A roadmap to the cloud… Where should I focus on?

Cloud is here to stay!
A lot of questions about “THE Cloud” have risen the last years. In the beginning, the most responses included that it was a hype or that it was a rebranded solution from the past (“ASP“). Though at this point in time, it is safe to say that “Cloud Services” are here to stay and that there is no point back but to embrace them as an IT department. My personal sentiment is that the current market leaders “Amazon” & “Microsoft” will continue to grow and eventually dominate this market. As google has enough cashflow, I suspect that they will join in this battle. So the current conundrum is ; how to move your current landscape from an “on premise” way of working towards the cloud…?

Cloud Maturity Model
For organisations who are stuck with this question, I would like to point out to a fine document (“Cloud Maturity Model“) of the Open Data Center Alliance. It describes the different stages, even from different perspectives, that you will traverse in your journey.

Quote about the cloud maturity model ;

2014-12-02 10_59_04-Cloud_Maturity_Model_Rev_2.0.pdf - Adobe Reader

Progression through the various maturity levels is based on the evolution of a number of parallel capabilities, as described in the following figures.
The result is represented by an inferred resulting maturity, roughly mapped as follows:

  • CMM 1. (Initial / Ad Hoc) The existing environment is analyzed and documented for initial cloud potential. Pockets of virtualized systems exist, for limited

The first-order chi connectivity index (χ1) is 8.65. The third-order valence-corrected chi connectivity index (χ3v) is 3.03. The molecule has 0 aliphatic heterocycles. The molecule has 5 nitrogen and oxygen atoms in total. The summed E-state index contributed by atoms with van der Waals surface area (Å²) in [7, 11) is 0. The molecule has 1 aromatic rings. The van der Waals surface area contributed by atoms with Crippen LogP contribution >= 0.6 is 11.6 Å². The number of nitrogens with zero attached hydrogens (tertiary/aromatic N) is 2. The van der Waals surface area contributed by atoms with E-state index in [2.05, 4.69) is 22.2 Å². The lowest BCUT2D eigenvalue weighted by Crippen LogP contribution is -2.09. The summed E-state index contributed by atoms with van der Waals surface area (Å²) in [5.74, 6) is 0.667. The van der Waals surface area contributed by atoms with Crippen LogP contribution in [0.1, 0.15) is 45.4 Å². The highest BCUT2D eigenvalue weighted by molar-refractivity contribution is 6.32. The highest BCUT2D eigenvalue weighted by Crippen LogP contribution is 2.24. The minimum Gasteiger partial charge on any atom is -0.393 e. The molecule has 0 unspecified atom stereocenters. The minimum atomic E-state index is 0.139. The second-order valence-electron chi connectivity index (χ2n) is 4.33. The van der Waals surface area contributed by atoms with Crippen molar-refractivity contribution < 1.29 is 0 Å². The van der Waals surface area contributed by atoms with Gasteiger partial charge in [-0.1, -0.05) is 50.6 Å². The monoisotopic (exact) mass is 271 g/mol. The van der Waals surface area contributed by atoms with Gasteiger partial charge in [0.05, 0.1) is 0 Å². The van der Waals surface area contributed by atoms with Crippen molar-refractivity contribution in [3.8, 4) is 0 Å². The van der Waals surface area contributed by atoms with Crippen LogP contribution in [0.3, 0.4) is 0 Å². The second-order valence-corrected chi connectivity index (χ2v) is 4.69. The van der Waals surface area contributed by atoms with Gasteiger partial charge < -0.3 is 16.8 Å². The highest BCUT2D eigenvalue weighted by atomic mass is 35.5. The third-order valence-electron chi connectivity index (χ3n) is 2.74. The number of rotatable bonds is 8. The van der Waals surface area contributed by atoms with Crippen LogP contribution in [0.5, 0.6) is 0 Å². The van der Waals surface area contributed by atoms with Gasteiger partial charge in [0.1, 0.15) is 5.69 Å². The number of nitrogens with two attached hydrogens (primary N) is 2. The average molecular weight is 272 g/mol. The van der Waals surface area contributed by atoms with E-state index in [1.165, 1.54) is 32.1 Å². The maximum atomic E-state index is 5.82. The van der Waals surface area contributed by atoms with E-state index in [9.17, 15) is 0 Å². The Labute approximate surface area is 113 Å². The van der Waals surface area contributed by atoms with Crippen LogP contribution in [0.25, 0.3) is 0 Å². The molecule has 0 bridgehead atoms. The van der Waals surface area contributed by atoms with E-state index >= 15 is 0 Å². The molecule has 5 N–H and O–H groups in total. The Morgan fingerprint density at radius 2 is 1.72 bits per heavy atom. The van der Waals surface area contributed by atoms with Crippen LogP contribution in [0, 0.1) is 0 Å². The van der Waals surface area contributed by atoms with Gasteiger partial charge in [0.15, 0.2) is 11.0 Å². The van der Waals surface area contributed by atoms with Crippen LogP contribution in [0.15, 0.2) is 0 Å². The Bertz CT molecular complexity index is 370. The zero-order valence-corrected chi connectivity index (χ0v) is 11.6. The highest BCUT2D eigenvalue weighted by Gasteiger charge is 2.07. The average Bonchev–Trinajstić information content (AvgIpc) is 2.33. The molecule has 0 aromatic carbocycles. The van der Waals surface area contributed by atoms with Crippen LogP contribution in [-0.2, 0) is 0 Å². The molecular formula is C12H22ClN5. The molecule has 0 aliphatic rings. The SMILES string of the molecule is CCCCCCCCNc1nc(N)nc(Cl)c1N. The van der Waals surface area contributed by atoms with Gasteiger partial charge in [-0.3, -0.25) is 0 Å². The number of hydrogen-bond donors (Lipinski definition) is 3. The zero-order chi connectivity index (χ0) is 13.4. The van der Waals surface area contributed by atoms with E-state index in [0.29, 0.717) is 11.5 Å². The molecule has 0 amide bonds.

systems, without automation tooling, operated under the traditional IT and procurement processes. Most of the landscape still runs on physical
    infrastructure. The focus is on the private cloud, although the public cloud is used for niche applications.
  • CMM 2. (Repeatable / Opportunistic) IT and procurement processes and controls are updated specifically to deal with cloud and who may order services and service
    elements and how. Private cloud is fully embraced with physical-to-virtual movement of apps and the emergence of cloud-aware apps.
  • CMM 3. (Defined / Systematic) Tooling is introduced and updated to facilitate the ordering, control, and management of cloud services. Risk and governance controls
    are integrated into this control layer, ensuring adherence to corporate and country requirements. Complementary service management
    interfaces are operational. More sophisticated use of SaaS is evident, and private PaaS emerges.
  • CMM 4. (Measured / Measurable) Online controls exist to manage federated system landscapes, distributed data and data movement, federated and distributed
    application transactions, and the cross-boundary transitions and interactions. Defined partners and integration exist, enabling dynamic
    movement of systems and data, with supporting tool layer integration (for example, service desk, alerting, commercial systems, governances).
    Cloud-aware apps are the norm and PaaS is pervasive. Hybrid apps develop across cloud delivery models.
  • CMM 5. (Optimized) All service and application deployments are automated, with orchestration systems automatically locating data and applications in the
    appropriate cloud location and migrating them according to business requirements, transparently (for example, to take advantage of carbon
    targets, cost opportunities, quality, or functionality).